The following individuals, listed in order of appearance, presented awards or performed musical numbers.
|Stephen Oremus||Musical arranger
Neil Patrick Harris
|Performers||“Moving Pictures” during the opening segment|
|Maroon 5||Performers||“Lost Stars” from Begin Again|
Tegan and Sara
The Lonely Island
|Performers||“Everything Is Awesome” from The Lego Movie|
|Tim McGraw||Performer||“I’m Not Gonna Miss You” from Glen Campbell: I’ll Be Me|
|Rita Ora||Performer||“Grateful” from Beyond the Lights|
|Jennifer Hudson||Performer||“I Can’t Let Go” during the annual In Memoriam tribute|
|Performers||“Glory” from Selma|
|Lady Gaga||Performer||“The Sound of Music“, “My Favorite Things“, “Edelweiss” and “Climb Ev’ry Mountain” from The Sound of Music|
James Poniewozik of TIME felt that the “Oscars was neither brilliant or a disaster” and that “like many Hollywood productions, it was just a long thing that felt put together by committee. There were moving moments and tedious moments—but there were also just tons and tons of moments.”
There has been criticism of the predominantly white Oscar nominees and in other fields of nominees alike. For the third time since 1995, the 20 Academy Award acting nominations were only for white actors and actresses. The first was in 1998 and second was in 2011. David Sims of The Atlantic states “the surprising coolness towards Martin Luther King, Jr. biopic Selma—nominated for Best Picture but missing in the Directing, Actor, and Original Screenplay categories—with the fact that all 20 acting nominees this year are white, the first time such a thing has happened since theOscars honoring the films of 1995.” The late David Carr of The New York Times had noted that these nominations were in contrast to theprevious year’s awards, where 12 Years a Slave won Best Picture and Best Supporting Actress. The Guardian columnist Bidisha also notes the overwhelmingly white nominee list while also discussing the fact that “every nominated best director, screenwriter, screenplay adapter and original score composer is a white man,” additionally suggesting that there is an inherent lack of female representation in the Oscars this year beyond theBest Actress and Best Supporting Actress categories. Selma was directed by Ava DuVernay, herself an African-American female. However, nominees Alejandro González Iñárritu, Nicolás Giacobone, Armando Bo, Emmanuel Lubezki, and Martin Hernández, all nominated for Birdman, are all Latino.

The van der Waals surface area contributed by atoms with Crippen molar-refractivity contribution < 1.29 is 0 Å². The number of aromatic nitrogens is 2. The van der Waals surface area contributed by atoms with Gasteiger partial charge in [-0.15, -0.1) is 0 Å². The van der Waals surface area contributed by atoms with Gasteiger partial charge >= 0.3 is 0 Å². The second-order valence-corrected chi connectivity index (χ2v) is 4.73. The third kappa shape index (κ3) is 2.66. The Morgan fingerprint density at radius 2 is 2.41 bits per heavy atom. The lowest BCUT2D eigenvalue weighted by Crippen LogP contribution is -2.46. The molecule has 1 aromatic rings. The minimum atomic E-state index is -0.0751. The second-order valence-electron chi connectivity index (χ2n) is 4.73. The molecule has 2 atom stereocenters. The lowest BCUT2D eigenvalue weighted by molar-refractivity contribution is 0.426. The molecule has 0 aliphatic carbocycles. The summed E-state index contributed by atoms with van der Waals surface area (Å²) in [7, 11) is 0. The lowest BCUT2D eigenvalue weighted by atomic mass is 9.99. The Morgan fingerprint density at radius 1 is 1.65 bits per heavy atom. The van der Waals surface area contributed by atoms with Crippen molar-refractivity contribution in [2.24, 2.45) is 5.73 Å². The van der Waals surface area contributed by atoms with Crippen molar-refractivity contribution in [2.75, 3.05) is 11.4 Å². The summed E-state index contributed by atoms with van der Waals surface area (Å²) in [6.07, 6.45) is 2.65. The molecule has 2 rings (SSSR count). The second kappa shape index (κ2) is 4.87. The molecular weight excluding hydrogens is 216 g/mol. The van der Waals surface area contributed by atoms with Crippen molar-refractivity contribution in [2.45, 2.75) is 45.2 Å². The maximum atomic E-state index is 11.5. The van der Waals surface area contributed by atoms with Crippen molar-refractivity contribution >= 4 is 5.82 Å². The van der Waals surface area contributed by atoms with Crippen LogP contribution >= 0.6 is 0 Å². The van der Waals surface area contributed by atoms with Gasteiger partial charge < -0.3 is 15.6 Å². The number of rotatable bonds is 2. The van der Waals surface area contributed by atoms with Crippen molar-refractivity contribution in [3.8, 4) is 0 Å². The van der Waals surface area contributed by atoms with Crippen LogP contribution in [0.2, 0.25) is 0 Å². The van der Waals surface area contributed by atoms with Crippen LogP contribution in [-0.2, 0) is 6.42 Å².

In response to criticism about lack of diversity, Cheryl Boone Isaacs, the president of the Academy, stated that “in the last two years, we’ve made greater strides than we ever have in the past toward becoming a more diverse and inclusive organization through admitting new members and more inclusive classes of members. And, personally, I would love to see and look forward to see a greater cultural diversity among all our nominees in all of our categories.” She refrained from commenting on whether the Academy was embarrassed about the lack of diversity, but stated that she was proud of all the nominees.
The annual In Memoriam segment was presented by actress Meryl Streep. The montage featured music from Sophie’s Choice by Marvin Hamlisch.
At the conclusion of the tribute, singer Jennifer Hudson performed the song “I Can’t Let Go“, from season 2 of the television series Smash.
The In Memoriam segment drew criticism for failing to recognize the passing of Joan Rivers, who died in 2014. Rivers is largely credited with popularizing the red-carpet pre-show, and became a fixture of Hollywood’s award season.